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Moruno’s lamb sandwich. You can call it a subMoruno if you like.

Moruno/Bar Vermut + Bar Moruno

Chef Chris Feldmeier and front of house partner David Rosoff, who worked together at Mozza, are already working with Sprout Restaurant Group to replace Short Order with North African and southern Spanish flavors at the Original Farmers Market. The Window at Moruno is a grab-and-go option that’s serving wood-grilled skewers, sandwiches (called subMorunos) and sides while the two-story space gets a full remodel. This menu will eventually form the backbone for Moruno, which will also serve large-format meat dishes, whole fish prepared grilled or à la plancha, whole cauliflower and cabbage heads, and halved squash. Upstairs, nighttime-only Bar Vermut will specialize in vermouth, including house red and white vermouths labeled Vermina that will be made at Santa Barbara’s Palmina Winery and delivered in eco-friendly kegs. What about Bar Vermut food? Feldmeier said, “Everything on the menu upstairs will be designed to eat without a fork. It will be all fingers and toothpicks.” Think tuna, mussel and clam conservas, plus shaved Serrano and Ibérico ham. Bar Moruno is simultaneously on track for a late November opening in red-hot Grand Central Market. Expect skewers, subMorunos and daily specials driven by what’s freshest, which could mean entrecôte or merluza. Moruno and Bar Vermut, 6333 W. 3rd St., Los Angeles; Bar Moruno, 317 S. Broadway, downtown, morunola.com

Officine BRERA

Chef Angelo Auriana and front of house partner Matteo Ferdinandi, who have already found success with the Factory Kitchen on an Arts District side street, are opening Officine BRERA next door by early October. The name refers to the arts district in Milan, and the concept draws inspiration from the Northern Italian countryside, specifically Sant’Anna di Chioggia. The partners have also brought in chef Mirko Paderno, previously with Oliverio in Avalon Hotel Beverly Hills, to help execute their vision. Officine BRERA will have a 96-seat dining room, a sizable outdoor bar and patio, and two private dining rooms. The menu will change both daily and seasonally and focus on grilled meats, spit-roasted birds, slow-braised “hunter-style” meats, grilled seafood, farinata (chickpea flour pancakes) and market-driven vegetables. 1333 E. 6th St., Downtown Arts District, officinebrera.com

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Chef Timothy Hollingsworth prepares lamb chops for the grill. (Photo courtesy of Otium.)

Otium

The Broad Museum is a hotly anticipated downtown cultural institution from Eli Broad. Sprout and longtime Thomas Keller protégé Timothy Hollingsworth will debut Otium alongside the museum on September 20. The restaurant’s name has Latin roots and refers to a place designed to spend leisure time and socialize. Sprout is billing the space as “sophisticated rusticity,” featuring indoor and outdoor seating areas that blend steel, glass, wood, copper and stone. Hollingsworth, who’s already scored a smoky hit with Barrel & Ashes, will utilize wood-fire cooking, ingredients grown in a mezzanine garden, and of course a commitment to seasonality. Representative dishes include spot prawns with basmati rice, piquillo peppers, chorizo and Spanish caper emulsion; and whole grilled striped bass with shaved vegetables, pea shoots and burnt lemon. 222 S. Hope St., downtown, otiumla.com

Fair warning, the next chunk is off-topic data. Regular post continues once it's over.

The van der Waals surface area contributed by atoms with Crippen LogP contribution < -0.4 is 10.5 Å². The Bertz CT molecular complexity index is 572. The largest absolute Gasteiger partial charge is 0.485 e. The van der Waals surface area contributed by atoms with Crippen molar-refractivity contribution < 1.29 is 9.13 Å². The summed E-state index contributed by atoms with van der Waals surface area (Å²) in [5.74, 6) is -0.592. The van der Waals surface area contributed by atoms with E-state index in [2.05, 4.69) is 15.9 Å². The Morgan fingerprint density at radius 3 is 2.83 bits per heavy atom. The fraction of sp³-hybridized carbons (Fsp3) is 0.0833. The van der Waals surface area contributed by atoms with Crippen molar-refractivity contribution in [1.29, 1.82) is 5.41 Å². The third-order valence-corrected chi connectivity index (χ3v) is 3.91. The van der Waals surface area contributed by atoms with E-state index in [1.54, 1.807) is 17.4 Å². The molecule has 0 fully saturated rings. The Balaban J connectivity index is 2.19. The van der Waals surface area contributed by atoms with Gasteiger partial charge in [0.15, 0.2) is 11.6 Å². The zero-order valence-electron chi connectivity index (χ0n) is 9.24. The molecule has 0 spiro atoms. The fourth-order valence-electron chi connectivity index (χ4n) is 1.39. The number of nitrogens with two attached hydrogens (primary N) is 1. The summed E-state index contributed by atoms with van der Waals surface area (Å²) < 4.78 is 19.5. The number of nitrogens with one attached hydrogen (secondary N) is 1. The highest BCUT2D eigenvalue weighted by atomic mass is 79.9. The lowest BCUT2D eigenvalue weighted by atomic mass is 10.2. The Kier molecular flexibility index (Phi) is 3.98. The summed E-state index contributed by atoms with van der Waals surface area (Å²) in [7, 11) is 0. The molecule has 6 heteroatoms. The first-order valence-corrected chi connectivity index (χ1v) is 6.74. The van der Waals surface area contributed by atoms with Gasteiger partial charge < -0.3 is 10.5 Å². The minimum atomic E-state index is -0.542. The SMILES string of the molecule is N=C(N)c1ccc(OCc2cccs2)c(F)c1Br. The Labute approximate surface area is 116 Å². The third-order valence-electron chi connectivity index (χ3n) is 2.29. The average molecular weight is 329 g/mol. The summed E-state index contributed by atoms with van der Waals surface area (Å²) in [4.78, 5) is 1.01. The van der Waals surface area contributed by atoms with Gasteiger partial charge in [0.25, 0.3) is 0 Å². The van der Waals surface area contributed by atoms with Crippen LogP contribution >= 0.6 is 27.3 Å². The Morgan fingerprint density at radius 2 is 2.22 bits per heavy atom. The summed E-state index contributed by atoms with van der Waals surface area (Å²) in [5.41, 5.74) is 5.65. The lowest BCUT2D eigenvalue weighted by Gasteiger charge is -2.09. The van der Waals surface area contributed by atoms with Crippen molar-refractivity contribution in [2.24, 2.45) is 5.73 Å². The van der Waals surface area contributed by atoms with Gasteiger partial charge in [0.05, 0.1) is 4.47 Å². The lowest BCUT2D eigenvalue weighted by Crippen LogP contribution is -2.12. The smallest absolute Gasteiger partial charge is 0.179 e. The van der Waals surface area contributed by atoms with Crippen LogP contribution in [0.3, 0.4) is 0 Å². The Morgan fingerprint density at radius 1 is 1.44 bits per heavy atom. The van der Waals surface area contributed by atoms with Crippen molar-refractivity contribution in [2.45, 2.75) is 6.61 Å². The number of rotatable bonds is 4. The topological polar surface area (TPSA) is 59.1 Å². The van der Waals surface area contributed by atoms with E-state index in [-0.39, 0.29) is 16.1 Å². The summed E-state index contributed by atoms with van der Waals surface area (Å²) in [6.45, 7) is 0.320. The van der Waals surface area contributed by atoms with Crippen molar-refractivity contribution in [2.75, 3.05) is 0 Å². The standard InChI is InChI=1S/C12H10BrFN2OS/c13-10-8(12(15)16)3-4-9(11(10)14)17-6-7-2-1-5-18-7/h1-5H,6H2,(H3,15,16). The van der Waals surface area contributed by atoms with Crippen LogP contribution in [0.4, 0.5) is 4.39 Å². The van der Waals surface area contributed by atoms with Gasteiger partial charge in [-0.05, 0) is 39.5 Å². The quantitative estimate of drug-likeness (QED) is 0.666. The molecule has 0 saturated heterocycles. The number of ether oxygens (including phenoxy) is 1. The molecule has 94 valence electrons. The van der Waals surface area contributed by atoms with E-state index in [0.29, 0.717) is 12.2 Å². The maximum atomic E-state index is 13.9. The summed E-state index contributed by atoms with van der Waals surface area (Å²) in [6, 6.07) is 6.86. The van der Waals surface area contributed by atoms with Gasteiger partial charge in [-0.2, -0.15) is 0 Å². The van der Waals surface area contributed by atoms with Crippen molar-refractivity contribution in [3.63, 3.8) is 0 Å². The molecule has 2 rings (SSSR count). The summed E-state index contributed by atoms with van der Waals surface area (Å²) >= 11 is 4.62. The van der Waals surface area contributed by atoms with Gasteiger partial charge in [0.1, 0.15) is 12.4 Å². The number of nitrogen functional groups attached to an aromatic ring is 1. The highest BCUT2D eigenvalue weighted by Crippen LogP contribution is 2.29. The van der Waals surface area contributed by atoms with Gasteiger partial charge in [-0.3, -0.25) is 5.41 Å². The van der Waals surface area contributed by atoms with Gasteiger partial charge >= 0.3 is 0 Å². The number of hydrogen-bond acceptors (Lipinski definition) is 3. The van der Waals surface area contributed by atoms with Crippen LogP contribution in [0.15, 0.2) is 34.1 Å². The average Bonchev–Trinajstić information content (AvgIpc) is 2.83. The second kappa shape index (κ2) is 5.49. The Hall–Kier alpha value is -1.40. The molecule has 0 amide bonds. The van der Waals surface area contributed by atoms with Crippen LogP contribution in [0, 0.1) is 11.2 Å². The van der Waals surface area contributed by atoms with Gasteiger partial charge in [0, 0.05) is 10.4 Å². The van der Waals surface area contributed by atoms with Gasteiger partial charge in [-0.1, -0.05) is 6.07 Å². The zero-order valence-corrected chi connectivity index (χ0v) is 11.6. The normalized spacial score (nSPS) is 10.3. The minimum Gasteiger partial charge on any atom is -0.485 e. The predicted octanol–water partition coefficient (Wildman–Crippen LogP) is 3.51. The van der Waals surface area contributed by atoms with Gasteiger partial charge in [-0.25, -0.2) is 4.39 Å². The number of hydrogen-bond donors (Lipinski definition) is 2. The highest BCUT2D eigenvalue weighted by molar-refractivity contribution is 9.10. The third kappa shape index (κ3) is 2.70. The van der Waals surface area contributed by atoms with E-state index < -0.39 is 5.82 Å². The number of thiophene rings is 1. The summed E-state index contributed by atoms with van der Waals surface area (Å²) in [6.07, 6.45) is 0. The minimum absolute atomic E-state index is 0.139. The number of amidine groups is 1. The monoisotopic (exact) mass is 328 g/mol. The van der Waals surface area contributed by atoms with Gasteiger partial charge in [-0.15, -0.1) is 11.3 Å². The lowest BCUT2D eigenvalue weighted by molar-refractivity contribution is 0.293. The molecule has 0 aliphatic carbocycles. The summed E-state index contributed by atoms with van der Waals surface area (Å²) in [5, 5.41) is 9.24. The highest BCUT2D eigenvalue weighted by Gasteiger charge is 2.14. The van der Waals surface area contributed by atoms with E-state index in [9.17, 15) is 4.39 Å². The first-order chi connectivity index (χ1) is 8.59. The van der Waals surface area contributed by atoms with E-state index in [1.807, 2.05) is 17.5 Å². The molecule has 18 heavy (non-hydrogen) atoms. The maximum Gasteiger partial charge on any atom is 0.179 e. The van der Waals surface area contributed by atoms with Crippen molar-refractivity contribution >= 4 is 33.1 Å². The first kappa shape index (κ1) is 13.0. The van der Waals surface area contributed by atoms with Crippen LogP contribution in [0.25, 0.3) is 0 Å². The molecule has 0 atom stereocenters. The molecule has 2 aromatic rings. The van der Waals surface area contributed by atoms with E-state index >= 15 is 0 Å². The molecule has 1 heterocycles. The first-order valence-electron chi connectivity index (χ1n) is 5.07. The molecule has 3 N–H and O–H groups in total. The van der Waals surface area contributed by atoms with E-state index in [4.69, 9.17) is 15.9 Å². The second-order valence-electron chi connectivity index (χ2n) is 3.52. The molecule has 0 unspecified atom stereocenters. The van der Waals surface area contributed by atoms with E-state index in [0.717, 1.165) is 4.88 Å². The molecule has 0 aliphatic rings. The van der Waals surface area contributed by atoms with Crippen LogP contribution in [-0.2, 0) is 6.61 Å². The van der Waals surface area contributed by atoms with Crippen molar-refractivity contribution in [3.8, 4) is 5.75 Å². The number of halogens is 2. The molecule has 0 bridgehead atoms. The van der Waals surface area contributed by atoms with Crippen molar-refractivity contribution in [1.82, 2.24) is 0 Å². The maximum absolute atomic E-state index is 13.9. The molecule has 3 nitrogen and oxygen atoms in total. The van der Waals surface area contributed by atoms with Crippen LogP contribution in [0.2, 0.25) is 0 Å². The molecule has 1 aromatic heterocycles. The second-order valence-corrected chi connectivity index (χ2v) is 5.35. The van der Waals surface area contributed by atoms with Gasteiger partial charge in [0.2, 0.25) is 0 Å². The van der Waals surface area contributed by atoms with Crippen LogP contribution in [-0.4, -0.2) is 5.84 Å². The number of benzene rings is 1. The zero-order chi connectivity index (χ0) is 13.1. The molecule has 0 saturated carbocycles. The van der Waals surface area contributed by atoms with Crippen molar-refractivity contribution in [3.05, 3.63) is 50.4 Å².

The Rose Café | Restaurant

Jason Neroni and Sprout have worked with the original owners to reinvigorate this beloved Venice institution, which operated as the Rose Café starting in 1979. Neroni described the concept as a “Grand Central Market of sorts, rolled into one restaurant.” Options include a full bakery, Verve Coffee bar, 40-foot bar with cocktails from drink maestro Julian Cox and, of course, Neroni’s seasonal California cuisine with global accents. A wood-fire grill, Spanish planchas and dual bay pasta cookers will fuel his cooking. The sizable space includes indoor and outdoor dining. The Rose will also have hot and cold cases for takeout. Expect a late-September launch. 15 Rose Ave., Venice, rosecafe.com

Spring

Yassmin Sarmadi, owner of Church & State, has been working on a sprawling French restaurant on Spring and 3rd streets since 2012. Now she and chef-partner Tony Esnault anticipate an October opening. The space will center on the Douglas Building’s atrium and also include an open kitchen, corner bar and private dining area. Esnault anticipates a “more French-Mediterranean inspired menu, including more seafood and vegetables.” He will stick to organic, local and seasonal ingredients, including sustainably caught seafood and 100 percent grass-fed, humanely raised meats. Cocktails will also draw on local bounty and the seasons, and the wine list will be more advanced than what you’ll find at Church & State. Spring will serve lunch and dinner. 257 S. Spring St., downtown

Sugar & Bone

Chef Andre Guerrero and pastry chef/partner Jan Purdy are working to open this bakery and salumi shop this fall. They plan to start with artisanal bread, including French-style baguettes and levain, some of which will hold sandwiches. They’ll also make torpedo rolls and burger buns for the Oinkster, which is also in the restaurant family. Viennoiserie (made from a yeast-leavened dough) will consist of croissants, brioche, Danishes and a lot of classic French pastries, plus seasonal fruit tarts, frangipane tarts and cookies. After the bread, pastries and sandwiches get rolling, Guerrero will introduce house-made salumi, bacon confit, wild boar pâté, smoked salmon, guanciale and pancetta. The same fresh pastas that sister restaurant Maximiliano uses will be available for sale. Guerrero said, “If you want to make Amatriciana at home, swing by and buy fresh bucatini and guanciale. Meatballs, whatever we use in the restaurant. We’ll have a cheese section, so if you want Parmigiano-Reggiano, buy a chunk of that.” David Freeland, who worked on Maximiliano, is designing the attached space, which Guerrero called “rustic and homey.” They’ll also have a coffee program starring Intelligentsia beans. 5930 York Blvd., Highland Park

Joshua Lurie is the L.A.-based founder of Food GPS.